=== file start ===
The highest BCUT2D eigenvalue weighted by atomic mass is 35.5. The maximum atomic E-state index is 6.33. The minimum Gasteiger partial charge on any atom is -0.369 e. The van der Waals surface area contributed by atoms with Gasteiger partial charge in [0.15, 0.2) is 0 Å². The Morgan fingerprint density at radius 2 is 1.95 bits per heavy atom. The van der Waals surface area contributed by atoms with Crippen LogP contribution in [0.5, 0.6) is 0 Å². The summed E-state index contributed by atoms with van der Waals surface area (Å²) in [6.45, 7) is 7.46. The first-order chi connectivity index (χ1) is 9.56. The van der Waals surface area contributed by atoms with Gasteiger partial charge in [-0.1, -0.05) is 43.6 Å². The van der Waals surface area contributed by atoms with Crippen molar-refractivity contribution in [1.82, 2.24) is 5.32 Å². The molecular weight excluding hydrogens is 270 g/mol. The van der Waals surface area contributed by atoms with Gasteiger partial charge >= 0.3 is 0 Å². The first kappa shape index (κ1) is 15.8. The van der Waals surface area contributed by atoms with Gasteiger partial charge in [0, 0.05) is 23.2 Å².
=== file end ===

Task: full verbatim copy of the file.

The highest BCUT2D eigenvalue weighted by atomic mass is 35.5. The maximum atomic E-state index is 6.33. The minimum Gasteiger partial charge on any atom is -0.369 e. The van der Waals surface area contributed by atoms with Gasteiger partial charge in [0.15, 0.2) is 0 Å². The Morgan fingerprint density at radius 2 is 1.95 bits per heavy atom. The van der Waals surface area contributed by atoms with Crippen LogP contribution in [0.5, 0.6) is 0 Å². The summed E-state index contributed by atoms with van der Waals surface area (Å²) in [6.45, 7) is 7.46. The first-order chi connectivity index (χ1) is 9.56. The van der Waals surface area contributed by atoms with Gasteiger partial charge in [-0.1, -0.05) is 43.6 Å². The van der Waals surface area contributed by atoms with Crippen molar-refractivity contribution in [1.82, 2.24) is 5.32 Å². The molecular weight excluding hydrogens is 270 g/mol. The van der Waals surface area contributed by atoms with Gasteiger partial charge >= 0.3 is 0 Å². The first kappa shape index (κ1) is 15.8. The van der Waals surface area contributed by atoms with Gasteiger partial charge in [0, 0.05) is 23.2 Å².